Vega, Stereogum and the necessity of accuracy
Lincoln’s Vega found itself in the national press for a regrettable reason Saturday, as a Stereogum article falsely reported that less than 25 people attended last Tuesday’s Mark Kozelek show. Stereogum’s blurb echoed an inaccurate total from a Daily Nebraskan review published earlier in the week.
Vega ownership released a statement shortly thereafter, decrying both articles (and ones by NME and FACT Magazine) for inaccurate reporting “magnified to an international level in what seems to be an attempt to disparage the artist.” Kozelek has had recently deteriorating relationship with media and fans due to comments made in the press and at concerts.
Bear with us a for a little inside baseball. Concert reviews are largely subjective interpretations and opinions based on gathered facts and (often inevitably) the reviewers personal taste. But clumsy reporting like this, even well-intentioned, at best can lead to misperception and at worst, damage a venue’s reputation and perpetuate a negative stereotype — whether affecting the state’s music scene, the artist or the venue itself.
We comment not to disparage any of these normally reputable publications. All articles have since been corrected to reflect the actual attendance count, which was 86 people. The DN’s review was otherwise fair. Plus, we’ve made mistakes as well; it’s an unfortunate part of reporting.
The danger here lies in relying only on a student-newspaper review of a local show, backed with what appears to be no original reporting, in an attempt to drive traffic to a website. It’s example of how avoidable errors can spiral out of control.
A simple phone call or email message to the venue to verify attendance might have meant one less (sensational) piece of content for the day, but it would have certainly been the ethical approach. Cheers to Vega for making a public stand. Here’s hoping everyone involved learns from this situation. Clearly, and in no small way, the reputation of the state’s music scene and music journalism hinges on it.
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Nominations open for 2016 Mayor’s Arts Awards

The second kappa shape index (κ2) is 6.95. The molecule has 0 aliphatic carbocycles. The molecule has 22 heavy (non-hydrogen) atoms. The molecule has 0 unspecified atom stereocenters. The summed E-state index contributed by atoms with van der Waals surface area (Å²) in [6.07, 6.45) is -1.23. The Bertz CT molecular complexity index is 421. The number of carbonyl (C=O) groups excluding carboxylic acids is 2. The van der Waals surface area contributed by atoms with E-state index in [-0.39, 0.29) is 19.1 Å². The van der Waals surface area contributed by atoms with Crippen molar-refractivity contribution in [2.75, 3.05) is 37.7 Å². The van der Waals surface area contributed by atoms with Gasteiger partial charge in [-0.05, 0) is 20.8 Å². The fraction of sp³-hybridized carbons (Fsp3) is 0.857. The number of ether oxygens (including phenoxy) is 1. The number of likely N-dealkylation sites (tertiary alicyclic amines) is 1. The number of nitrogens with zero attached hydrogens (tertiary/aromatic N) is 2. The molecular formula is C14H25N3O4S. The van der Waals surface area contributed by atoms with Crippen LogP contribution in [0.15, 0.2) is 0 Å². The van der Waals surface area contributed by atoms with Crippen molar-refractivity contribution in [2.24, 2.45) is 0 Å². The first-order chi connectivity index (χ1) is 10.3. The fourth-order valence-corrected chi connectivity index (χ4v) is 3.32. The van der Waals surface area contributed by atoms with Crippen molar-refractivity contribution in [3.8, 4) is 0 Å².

If you’re reading this, chances are you know a visual, writing or performing artist — paid or not — honing their craft. The City of Lincoln and the Lincoln Arts Council are teaming to honor the best and brightest, as well as give them an opportunity to further their work.
Nominations are now open for the 2016 Mayor’s Arts Awards in Lancaster County. The 38th annual event — held June 1, 2016 — will honor achievement in visual, literary and performing arts, as well as categories for youth, legacy, benefactors and special events.
For the eighth straight year, the Mayor’s Arts Awards will also grant two Lincoln Mayor’s Kimmel Foundation Awards to one visual artist and one writer (musicians included). The award includes a two-week artist residency at the Kimmel Harding Nelson Center for the Arts in Nebraska City, as well as a $1,000 stipend. Resident artists are provided with living accommodations, studio space and, more importantly, uninterrupted creative time.
Recent resident writer Becky Boesen had the following to say about her 13-day stay at Kimmel Harding Nelson, during which she was able to complete drafts on a musical, an essay, two songs and a screenplay:
“It is fair to say that I was entirely shocked by the amount of writing I was able to produce at the Kimmel Center. The experience far exceeded my expectations and served as a reminder that while some work best under linear guidelines, there are many of us who need opportunities to create without boundaries or guidelines to do our best work. Everyone can benefit from freedom and headspace.”
The 2016 Mayor’s Arts Awards nomination deadline is January 14, 2016. Download and complete the form here. Lincoln Mayor’s Kimmel Foundation Awards applications are due March 10, and can be filled out here.
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The Tree House’s Friday night secret show
HN multimedia intern Lindsey Yoneda followed her curiosity Friday night to Lincoln house show venue The Tree House, where a “secret show” was set to go down. It turned out to be the Ambulanters, I Forgot To Love My Father and Better Friend, all squeezed into the tightly-packed space. See Yoneda’s photos below.
I Forgot To Love My Father
photos by Lindsey Yoneda
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Tonight, Sower Records hosts its annual Thanksgiving potluck dinner and concert. The Bottle Tops, Jack Hotel, Bolzen Beer Band, Root Marm Chicken Farm Jug Band and more will perform. The show and food both begin at 6 p.m. RSVP here.
Live music elsewhere is sparse, but if you’re in Omaha and looking for a good laugh, comedian Adam Clayton-Holland headlines a comedy billing at O’Leaver’s. The nationally touring headliner was named one of 25 “Comics to Watch” by Esquire Magazine and has appeared on Conan, The Pete Holmes Show, ABC’s erstwhile comedy “Happy Endings” and was featured on the Nerdist, Comedy Bang Bang and Sklarbro County podcasts. Former Nebraskan Ian Douglas Terry will also perform, along with Ryan de la Garza, Mike Vamosi and more. RSVP to the 7 p.m. show here.